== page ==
Aunt Anna

So there’s this.

Don’t give me your condolences, I wouldn’t know what to do with them. Please keep them and use them for you and yours. They make me uncomfortable.

“All-You-Can-Eat”-Dim-Sum-Lunch-at-Silver-Waves-Restaurant-1-1024x681As I was saying, my Aunt Anna passed away a few days ago which is coincidental because I was just telling one of my favorite stories of her to the crew/cast of “Day Drinking.” This is not that story but a much better one.

My Uncle Ben (Anna’s husband and my father’s older brother) was, shall we say, a friend of ours. Nothing too extravagant but, you know.

Anyhow, in my young adulthood, I was deeply in love with a beautiful girl named Peggy; she of the golden curly tresses, big green eyes and be-freckled face. As young Queens-dwellers are wont to do, we decided to take the 7 train into Chinatown. As is often the case in the Big City, we were seated at a large round table where there were already customers (a big ten seat table.) The three elder Chinese ladies were not happy with my choice of luncheon companion and it was readily apparent to Peggy and me. Racism and snide comments breach any language barrier. It didn’t really bother us, we enjoyed a snide comment ourselves and it looked like they were wrapping things up anyway.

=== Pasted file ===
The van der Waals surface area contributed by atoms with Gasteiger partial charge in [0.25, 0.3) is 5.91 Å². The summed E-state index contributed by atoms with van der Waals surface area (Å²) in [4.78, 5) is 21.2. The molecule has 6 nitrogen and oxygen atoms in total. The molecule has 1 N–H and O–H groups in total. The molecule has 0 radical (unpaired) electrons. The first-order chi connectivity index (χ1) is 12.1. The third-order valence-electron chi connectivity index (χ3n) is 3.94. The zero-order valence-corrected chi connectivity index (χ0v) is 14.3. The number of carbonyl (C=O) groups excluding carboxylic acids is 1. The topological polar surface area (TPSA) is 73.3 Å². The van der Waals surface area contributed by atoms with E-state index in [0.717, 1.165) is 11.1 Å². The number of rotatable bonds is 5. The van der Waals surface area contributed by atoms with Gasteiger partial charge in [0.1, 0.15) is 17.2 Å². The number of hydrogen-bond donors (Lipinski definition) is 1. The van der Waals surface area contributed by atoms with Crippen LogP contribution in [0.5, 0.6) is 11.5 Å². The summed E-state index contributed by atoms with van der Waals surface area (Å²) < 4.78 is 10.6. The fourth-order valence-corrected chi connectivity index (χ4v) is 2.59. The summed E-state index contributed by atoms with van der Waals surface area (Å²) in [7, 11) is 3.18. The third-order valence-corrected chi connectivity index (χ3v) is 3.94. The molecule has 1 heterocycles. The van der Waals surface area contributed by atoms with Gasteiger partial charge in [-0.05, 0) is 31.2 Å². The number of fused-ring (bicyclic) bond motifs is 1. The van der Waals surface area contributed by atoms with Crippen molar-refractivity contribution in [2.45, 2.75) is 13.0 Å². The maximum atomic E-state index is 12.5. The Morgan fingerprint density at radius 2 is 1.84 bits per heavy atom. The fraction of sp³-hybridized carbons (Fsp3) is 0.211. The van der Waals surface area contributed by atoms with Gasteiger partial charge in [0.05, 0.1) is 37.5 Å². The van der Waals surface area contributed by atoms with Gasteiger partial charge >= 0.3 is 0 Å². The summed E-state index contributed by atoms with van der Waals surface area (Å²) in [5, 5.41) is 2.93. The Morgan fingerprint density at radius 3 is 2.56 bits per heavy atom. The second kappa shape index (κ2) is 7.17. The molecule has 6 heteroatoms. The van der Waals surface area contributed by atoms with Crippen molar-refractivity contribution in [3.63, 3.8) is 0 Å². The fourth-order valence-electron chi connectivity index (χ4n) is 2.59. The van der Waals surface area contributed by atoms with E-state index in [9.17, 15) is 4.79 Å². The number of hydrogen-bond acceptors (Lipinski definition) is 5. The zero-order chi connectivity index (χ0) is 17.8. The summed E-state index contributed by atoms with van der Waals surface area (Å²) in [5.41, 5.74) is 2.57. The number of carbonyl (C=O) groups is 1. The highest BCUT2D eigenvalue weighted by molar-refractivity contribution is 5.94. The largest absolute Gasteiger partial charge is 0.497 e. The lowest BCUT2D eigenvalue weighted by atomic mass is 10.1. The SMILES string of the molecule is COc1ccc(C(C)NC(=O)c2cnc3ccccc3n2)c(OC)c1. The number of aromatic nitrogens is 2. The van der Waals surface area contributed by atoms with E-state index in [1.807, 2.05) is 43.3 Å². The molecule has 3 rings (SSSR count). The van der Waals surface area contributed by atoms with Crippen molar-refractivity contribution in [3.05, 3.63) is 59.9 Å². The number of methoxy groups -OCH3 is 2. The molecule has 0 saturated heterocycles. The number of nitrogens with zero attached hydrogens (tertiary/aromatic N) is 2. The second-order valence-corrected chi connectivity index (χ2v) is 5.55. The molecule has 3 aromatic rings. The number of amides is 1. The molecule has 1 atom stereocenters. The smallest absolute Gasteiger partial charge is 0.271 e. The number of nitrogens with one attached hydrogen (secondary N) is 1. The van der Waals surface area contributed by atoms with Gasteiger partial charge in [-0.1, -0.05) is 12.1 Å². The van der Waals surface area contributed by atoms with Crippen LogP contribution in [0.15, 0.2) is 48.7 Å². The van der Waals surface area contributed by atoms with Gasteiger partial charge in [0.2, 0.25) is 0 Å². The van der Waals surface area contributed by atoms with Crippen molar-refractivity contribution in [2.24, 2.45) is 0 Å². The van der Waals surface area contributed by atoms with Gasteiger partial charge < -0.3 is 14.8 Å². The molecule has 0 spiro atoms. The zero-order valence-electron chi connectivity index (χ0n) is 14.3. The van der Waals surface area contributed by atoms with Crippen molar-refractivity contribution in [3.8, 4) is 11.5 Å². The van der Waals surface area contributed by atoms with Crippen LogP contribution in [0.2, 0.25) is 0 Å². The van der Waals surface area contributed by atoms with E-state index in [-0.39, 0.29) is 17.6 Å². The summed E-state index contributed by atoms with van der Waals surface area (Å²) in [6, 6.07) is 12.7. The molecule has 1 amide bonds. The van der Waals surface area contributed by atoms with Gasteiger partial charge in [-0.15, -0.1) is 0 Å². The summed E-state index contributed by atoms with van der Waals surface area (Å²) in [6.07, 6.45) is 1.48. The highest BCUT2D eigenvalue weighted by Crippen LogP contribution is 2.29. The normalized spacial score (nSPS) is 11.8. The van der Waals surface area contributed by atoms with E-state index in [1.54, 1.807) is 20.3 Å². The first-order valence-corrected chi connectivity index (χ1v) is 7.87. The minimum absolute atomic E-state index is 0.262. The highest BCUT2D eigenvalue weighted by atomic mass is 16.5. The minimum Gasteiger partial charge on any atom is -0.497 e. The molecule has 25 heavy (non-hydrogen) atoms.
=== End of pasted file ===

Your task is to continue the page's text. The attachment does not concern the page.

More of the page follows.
Suddenly, my Aunt Anna appeared from no where! She was a grand dame of Chinatown and preceded to say hello to just about everyone in the restaurant. When she finally made it to our table she chatted (in Chinese) to our three table friends and then she eventually noticed me and a louder greeting there never was (I don’t see my family often). “Why didn’t you tell me you were coming?” I introduced her to Peggy and she was so nice and so welcoming to her. Aunt Anna introduced me and Peggy to her friends, our table companions and they (in Chinese) told her how they were talking about how handsome a couple we were (Anna later told me.) After much table side chatter Aunt Anna left and so did our table companions. Maybe 20 minutes later, Peggy and I asked for the bill and our three table companions had already paid it. And that’s the power of my Aunt Anna. It’s one of a few stories I have of her, but I love it.

Thanks Aunt Anna. Rest in Peace.

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